It was then, finally, when Miyajima thrust that indescribable “Darkness” against me.

My story won’t be concluded here. While I was still embracing Hiroshima, I was directed to that genocide camp, Auschwitz, constructed in a small village in southern Poland, Oswiecim.

Auschwitz, was originally built to erase the Poles rebelling agains the Nazis, but later became another borough of despair, which took the lives of innocent victims; Jews from all over Europe and others from 28 races, and up to 1.5 million people in total.

Strangely enough, the tragic “Darkness” of Auschwitz gave me mysterious comfort. If you consider the situation composedly, Auschwitz was nothing but the “Darkness” itself, dreadful enough to demonstrate to God how human being could behave viciously to that extremity. It deprived the world of all the warmth.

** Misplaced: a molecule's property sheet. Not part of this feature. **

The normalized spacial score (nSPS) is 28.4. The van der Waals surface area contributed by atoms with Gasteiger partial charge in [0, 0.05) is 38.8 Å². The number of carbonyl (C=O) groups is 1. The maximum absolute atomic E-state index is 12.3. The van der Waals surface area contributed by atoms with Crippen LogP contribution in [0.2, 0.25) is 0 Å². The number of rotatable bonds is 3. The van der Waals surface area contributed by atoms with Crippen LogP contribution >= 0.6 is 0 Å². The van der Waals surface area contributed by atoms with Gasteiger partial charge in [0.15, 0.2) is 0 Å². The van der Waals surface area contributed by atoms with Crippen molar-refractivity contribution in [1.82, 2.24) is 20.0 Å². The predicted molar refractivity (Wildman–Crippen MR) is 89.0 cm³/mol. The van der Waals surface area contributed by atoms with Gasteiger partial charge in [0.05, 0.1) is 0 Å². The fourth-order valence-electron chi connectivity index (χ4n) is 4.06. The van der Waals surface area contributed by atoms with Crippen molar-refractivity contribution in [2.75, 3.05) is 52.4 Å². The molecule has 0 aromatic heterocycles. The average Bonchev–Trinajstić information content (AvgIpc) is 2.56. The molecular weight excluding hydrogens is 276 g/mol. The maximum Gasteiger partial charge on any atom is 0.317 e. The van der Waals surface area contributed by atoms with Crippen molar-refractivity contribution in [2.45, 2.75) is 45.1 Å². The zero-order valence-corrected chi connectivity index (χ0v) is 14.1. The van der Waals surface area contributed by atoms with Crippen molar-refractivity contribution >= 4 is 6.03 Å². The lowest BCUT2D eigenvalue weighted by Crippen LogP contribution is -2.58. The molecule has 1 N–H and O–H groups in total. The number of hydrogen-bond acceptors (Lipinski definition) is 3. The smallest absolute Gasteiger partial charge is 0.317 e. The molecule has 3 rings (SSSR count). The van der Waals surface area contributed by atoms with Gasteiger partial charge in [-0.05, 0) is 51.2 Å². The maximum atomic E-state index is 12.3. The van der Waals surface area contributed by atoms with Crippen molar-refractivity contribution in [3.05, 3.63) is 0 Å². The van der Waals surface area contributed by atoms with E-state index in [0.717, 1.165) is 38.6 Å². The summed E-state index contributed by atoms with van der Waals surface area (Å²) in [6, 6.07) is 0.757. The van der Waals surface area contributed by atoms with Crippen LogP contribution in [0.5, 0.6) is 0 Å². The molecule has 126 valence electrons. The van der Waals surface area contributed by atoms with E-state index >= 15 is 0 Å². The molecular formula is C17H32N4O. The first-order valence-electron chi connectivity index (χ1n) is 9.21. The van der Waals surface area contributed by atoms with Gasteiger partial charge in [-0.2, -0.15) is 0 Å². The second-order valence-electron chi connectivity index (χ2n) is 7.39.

It was amazing to notice that I surprising found myself being embraced by the feeling of nostalgia, which I had also felt for the deep “Darkness”, and place since then, I’ve had the perpetual feeling of that enigmatic nostalgia.

Numerous photos of slaughtered people pervaded the concentration camp almost lost as it was before. In the complete “Darkness”, all those victims whose smiles had been obliterated greeted me. I then confronted not the remembrance of those lives but “Death” itself. I like it to an experience, in which I never rejected death, but “Death” permeated and flowed inside of me, and my existence was brought back to my original self. At the same time, I gained an intuitive knowledge of the miracle of staying there. That is to say, within the conversion of my state, whether I was alive of living in the “Death”, the destiny of my “Life” became clear. Furthermore, that experience gave me an impression I had never imagined – that “Death” didn’t have a cause for itself.